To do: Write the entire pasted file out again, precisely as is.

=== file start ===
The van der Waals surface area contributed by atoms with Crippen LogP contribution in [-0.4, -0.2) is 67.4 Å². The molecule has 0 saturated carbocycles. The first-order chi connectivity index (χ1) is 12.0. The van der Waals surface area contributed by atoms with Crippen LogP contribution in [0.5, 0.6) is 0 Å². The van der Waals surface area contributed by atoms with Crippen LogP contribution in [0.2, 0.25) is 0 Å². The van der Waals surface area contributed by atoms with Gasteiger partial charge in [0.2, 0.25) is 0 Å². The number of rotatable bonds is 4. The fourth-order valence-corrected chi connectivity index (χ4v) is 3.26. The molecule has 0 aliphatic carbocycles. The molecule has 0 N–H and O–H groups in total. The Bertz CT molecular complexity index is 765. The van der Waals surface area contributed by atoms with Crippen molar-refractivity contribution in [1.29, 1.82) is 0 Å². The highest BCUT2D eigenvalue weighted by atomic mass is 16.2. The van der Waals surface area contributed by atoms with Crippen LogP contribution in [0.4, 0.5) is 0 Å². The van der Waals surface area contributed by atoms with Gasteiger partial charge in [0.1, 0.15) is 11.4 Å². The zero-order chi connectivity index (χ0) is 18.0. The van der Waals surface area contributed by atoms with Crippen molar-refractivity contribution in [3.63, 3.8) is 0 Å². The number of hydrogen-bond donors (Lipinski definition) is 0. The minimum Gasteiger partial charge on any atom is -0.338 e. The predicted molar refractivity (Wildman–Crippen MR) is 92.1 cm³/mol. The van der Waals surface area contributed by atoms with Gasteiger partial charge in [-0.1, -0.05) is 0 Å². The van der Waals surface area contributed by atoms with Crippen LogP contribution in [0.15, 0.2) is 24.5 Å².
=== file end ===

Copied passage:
The van der Waals surface area contributed by atoms with Crippen LogP contribution in [-0.4, -0.2) is 67.4 Å². The molecule has 0 saturated carbocycles. The first-order chi connectivity index (χ1) is 12.0. The van der Waals surface area contributed by atoms with Crippen LogP contribution in [0.5, 0.6) is 0 Å². The van der Waals surface area contributed by atoms with Crippen LogP contribution in [0.2, 0.25) is 0 Å². The van der Waals surface area contributed by atoms with Gasteiger partial charge in [0.2, 0.25) is 0 Å². The number of rotatable bonds is 4. The fourth-order valence-corrected chi connectivity index (χ4v) is 3.26. The molecule has 0 aliphatic carbocycles. The molecule has 0 N–H and O–H groups in total. The Bertz CT molecular complexity index is 765. The van der Waals surface area contributed by atoms with Crippen molar-refractivity contribution in [1.29, 1.82) is 0 Å². The highest BCUT2D eigenvalue weighted by atomic mass is 16.2. The van der Waals surface area contributed by atoms with Crippen LogP contribution in [0.4, 0.5) is 0 Å². The van der Waals surface area contributed by atoms with Gasteiger partial charge in [0.1, 0.15) is 11.4 Å². The zero-order chi connectivity index (χ0) is 18.0. The van der Waals surface area contributed by atoms with Crippen molar-refractivity contribution in [3.63, 3.8) is 0 Å². The number of hydrogen-bond donors (Lipinski definition) is 0. The minimum Gasteiger partial charge on any atom is -0.338 e. The predicted molar refractivity (Wildman–Crippen MR) is 92.1 cm³/mol. The van der Waals surface area contributed by atoms with Gasteiger partial charge in [-0.1, -0.05) is 0 Å². The van der Waals surface area contributed by atoms with Crippen LogP contribution in [0.15, 0.2) is 24.5 Å².